Penguins are fascinating birds that don’t have the ability to fly. There are about 17 species of penguins that can be found in the Southern Hemisphere. They easily adapt to the cold climate and spend most of their adult lives swimming in the cold waters.
It may take 3 to 8 years before most penguins become sexually mature. The breeding period covers the time spent for mating until egg hatching. The breeding length and time varies, but most penguins breed from spring to summer. The emperor penguins only breed once per year during the Antarctic winter, which is from June to August. In contrast, the fairy penguin breeding cycle reoccurs all year long but is relatively short, lasting only for 50 days.
Before mating, penguins undergo a courtship process. Males attract females with particular sounds and actions, and by preparing a nest site. The nests are built in areas called rookeries. Most penguin species usually mate with only one partner during an entire season. A female is also inclined to choose the same male for the following mating seasons. Penguins tend to return to the same rookery every breeding period.
After the female penguin lays an egg, an incubation period follows. Incubation is the period of warming the egg until it hatches. It’s both the partners’ responsibility to incubate the eggs. They take turns doing so every couple of days. The emperor penguin is an exception to this routine. The female emperor penguin leaves the egg on the top of her partner’s feet and goes to the sea to feed. She returns after several weeks to relieve the male penguin. The male emperor does not feed from the mating process until the incubation period. His body fat is his only source of nourishment during this time. The incubation time depends on the type of species. For erect-crested penguins, it takes only a month, but for emperor penguins, it can be as long as 66 days.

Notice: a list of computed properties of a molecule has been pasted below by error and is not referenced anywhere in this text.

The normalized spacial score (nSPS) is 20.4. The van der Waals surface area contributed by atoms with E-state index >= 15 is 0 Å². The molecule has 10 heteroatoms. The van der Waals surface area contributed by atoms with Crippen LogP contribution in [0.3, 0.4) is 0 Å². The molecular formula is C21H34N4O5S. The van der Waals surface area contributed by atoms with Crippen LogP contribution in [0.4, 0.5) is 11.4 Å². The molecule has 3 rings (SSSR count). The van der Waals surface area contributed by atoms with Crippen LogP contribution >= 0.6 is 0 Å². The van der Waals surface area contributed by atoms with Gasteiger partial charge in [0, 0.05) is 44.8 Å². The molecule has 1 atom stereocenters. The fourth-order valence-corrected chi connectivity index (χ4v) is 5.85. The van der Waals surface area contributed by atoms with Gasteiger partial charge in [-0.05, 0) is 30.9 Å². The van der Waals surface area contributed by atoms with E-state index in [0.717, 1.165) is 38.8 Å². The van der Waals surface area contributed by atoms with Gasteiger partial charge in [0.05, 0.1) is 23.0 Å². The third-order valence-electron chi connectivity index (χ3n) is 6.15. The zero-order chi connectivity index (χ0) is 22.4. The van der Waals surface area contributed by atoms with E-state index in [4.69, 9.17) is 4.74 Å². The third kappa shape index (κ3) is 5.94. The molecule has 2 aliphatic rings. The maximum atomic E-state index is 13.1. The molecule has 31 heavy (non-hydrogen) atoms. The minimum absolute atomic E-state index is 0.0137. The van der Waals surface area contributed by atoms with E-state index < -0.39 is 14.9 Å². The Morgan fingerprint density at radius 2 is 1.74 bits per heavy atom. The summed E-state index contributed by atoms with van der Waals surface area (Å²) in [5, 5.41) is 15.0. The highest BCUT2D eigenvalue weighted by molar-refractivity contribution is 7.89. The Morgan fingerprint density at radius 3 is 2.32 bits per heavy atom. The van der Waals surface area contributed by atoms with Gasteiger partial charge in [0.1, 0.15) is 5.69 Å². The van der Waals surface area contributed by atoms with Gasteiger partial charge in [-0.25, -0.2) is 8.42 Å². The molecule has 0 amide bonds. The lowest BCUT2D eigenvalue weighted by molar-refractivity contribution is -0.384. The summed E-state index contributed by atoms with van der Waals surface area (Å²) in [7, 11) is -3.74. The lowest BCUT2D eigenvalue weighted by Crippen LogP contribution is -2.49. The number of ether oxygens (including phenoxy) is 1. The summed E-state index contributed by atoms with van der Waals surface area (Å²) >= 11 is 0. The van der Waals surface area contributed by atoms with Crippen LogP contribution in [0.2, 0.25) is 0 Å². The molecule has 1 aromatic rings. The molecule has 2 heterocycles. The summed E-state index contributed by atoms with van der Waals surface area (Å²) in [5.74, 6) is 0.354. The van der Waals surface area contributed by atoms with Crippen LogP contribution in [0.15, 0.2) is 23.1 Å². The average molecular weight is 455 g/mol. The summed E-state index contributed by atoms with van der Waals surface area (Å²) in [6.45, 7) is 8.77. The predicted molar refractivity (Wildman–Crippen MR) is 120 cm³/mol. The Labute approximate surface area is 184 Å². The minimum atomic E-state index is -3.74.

When chicks finally come out, they are usually covered with fine down feathers. These feathers are not waterproof, so the chick must stay out of water. From hatching until the complete growth of feathers, penguin adults guide, feed and protect their chicks. This period of chick dependence can range from 7 weeks to 13 months depending on the species. When the waterproof feathers are fully developed, the chicks can then swim in the cold water. This marks their independence from their parents.
The average penguin lifespan ranges from 15 to 20 years. One factor that affects the mortality rate of penguins, especially the emperor penguins, is winter starvation. Another is predators. Examples of predators that attack penguins in the water are leopard seals, sea lions, killer whales and sharks. On land, predators usually attack the eggs and chicks. Examples of these are foxes, snakes and feral dogs. There are also birds that prey on the penguin eggs and chicks, especially in the Antarctic region. These are Antarctic skuas, sheathbills and giant petrels.